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Did you know that Myrrh is a resin, from a tree?
When a wound on a tree penetrates through the bark and into the sapwood, the tree secretes a resin. Myrrh gum, like frankincense, is such a resin. Myrrh is harvested as a gum, which is waxy and coagulates quickly. After the harvest, the gum becomes hard and glossy. The gum is yellowish and may be either clear or opaque. It darkens deeply as it ages, and white streaks emerge. Myrrh is extracted from a number of small, thorny tree species of the genus Commiphora.
Myrrh resin has been used throughout history as a perfume, incense and medicine. Myrrh mixed with posca or wine was common across ancient cultures, for general pleasure, and as an analgesic.
The 5th dynasty ruler of Egypt King Sahure recorded the earliest attested expedition to the land of Punt, modern day Horn of Africa particularly Somalia which brought back large quantities of myrrh, frankincense, malachite and electrum.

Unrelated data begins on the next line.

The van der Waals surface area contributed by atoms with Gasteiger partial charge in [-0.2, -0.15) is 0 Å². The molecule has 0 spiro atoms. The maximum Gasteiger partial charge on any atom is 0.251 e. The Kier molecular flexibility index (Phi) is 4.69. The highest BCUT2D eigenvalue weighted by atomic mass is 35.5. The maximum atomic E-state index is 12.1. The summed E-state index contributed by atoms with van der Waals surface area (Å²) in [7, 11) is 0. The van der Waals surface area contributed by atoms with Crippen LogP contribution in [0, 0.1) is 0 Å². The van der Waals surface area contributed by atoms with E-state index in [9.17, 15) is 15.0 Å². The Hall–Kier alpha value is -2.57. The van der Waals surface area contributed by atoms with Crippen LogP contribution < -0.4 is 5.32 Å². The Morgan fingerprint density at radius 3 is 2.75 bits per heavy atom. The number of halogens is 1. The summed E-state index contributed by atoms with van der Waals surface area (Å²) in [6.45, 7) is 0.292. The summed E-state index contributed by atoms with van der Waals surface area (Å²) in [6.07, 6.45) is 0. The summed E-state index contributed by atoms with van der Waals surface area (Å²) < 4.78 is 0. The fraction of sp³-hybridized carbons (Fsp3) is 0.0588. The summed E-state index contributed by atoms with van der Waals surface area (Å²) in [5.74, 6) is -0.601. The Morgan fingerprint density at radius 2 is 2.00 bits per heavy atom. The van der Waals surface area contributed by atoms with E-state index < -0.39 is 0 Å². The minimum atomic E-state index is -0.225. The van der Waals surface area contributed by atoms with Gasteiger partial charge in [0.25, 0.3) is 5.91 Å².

How to Burn Resins: Light the charcoal with matches or lighter for about 20 seconds until it self-ignites. Use tongs to hold it up (never hold it with your fingers alone or you might get burned). Place the lit charcoal in a bowl or any incense burner. The bowl or incense burner should be filled with sand or dirt. Let the charcoal warm for a few minutes. (It turns gray around the edges when it is ready) Now you are ready! Add a small amount of resin on top of the charcoal. The resin will burn and soon release essential, aromatic oils through the smoke. Continue to place resins or powder on charcoal as they burn out and smoke decreases for a continuous burn.
Here's a great resource for olfactory sciences, history, etc.